Face shields, worn by the medical community for years to protect from splashes and splatter in operating rooms, dental chairs, and hospital settings are now being encouraged by the medical community for use in non-medical settings. As states reopen following the coronavirus pandemic, many industries may now require the use of a shield in conjunction with a mask, or in instances when a mask cannot be worn (i.e. someone is suffering from asthma or has difficulty breathing).  



The latest research on coronavirus cites the virus’ transmission primarily through droplets, expelled when someone coughs, sneezes or talks within close distance. Unlike a mask which creates a barrier for one’s nose and mouth, a face shield provides coverage for mouth, nose and eyes from discharged droplets. This added eye protection is the critical difference, as the virus is capable of being contracted through your eyes. 



SELF recently published an article citing a study which placed a face shield on a breathing robot and had another robot 18 inches away “cough out” the flu virus. Remarkably, the shield prevented the breathing robot from inhaling 96 percent of the virus.  

While most coronavirus particles discharged by a sneeze and/or cough are thought to be brought down by gravity within a radius of six feetsafety face shield can provide added protection from encounters between two people that are closer than six feet from one another.  



Salons, barbershops, teachers and educational advisors, tourism and travel professionals, among other industries, are beginning to benefit from the utilization of facial shields for added protection from coronavirus.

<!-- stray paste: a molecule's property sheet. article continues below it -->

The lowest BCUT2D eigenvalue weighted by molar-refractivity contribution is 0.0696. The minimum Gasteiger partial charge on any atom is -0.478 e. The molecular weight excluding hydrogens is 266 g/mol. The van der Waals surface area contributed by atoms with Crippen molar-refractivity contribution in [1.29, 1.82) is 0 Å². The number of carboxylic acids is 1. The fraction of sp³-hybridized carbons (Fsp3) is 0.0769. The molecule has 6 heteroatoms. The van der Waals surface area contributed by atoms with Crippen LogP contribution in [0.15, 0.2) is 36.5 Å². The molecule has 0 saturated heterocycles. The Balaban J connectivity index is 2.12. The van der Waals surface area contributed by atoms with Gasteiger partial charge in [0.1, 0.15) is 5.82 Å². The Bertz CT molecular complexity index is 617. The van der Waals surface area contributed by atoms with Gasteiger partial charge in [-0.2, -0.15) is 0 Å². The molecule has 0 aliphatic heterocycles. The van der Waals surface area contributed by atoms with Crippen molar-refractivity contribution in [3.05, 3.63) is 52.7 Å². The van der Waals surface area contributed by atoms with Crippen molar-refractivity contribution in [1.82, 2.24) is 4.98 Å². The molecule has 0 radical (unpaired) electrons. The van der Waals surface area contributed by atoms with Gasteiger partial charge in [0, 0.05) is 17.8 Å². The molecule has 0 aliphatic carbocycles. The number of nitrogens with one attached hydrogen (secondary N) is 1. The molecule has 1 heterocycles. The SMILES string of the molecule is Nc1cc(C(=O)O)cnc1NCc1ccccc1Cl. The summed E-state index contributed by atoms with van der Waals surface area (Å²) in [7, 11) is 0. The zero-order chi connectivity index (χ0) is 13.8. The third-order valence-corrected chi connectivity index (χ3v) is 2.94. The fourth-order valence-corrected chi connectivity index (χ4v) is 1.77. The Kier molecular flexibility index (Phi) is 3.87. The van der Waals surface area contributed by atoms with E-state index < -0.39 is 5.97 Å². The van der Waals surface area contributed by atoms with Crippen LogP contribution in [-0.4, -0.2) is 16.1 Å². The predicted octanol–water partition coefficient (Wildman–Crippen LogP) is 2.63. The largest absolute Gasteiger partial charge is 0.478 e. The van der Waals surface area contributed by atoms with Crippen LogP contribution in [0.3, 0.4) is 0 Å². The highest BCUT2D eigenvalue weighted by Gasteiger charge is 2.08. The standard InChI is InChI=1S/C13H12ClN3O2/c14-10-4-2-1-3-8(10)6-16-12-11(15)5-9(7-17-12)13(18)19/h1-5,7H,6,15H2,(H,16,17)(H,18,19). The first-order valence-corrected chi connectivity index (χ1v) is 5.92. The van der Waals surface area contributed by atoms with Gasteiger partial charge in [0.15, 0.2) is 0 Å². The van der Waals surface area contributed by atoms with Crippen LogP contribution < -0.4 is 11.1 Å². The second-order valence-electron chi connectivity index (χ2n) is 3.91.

A recent article by The Wall Street Journal, outlined two great examples:  

  • Schools, especially those with younger children, may benefit from offering face shields to staff to protect them from children’s coughs and sneezes while also giving students the ability to see their teacher’s facial inflections and mouth movements while speaking. 
  • Face shields may also work well in restaurants and other hospitality industries where masks can provide a barrier to seeing one’s smile or facial cues.  

In salons, barber shops and spas, where it is not possible to maintain six feet of distance from a client, a shield, when used in tandem with other protection equipment, can help protect the wearer from discharged droplets emitted while talking.  



When evaluating an eye protection shield, you’ll want to look for a product that extends below your chin, preferably to the nape of your neck for adequate protection. An ultra-clear lens will help you see better (and help people see you), and if you are planning on reusing your shield, you’ll want to find one that is capable of withstanding the cleaning procedures you will be using. Lastly, if you’ll be wearing your face shield for extended periods of time, source one with a foam pad along the forehead, and an adjustable strap will ensure a comfortable and secure fit.  



We’ve developed an ultra-clear, reusable face shield which is currently being used by NYU Langone and Stony Brook hospitals in New York, along with many other medical professionals. Read more here.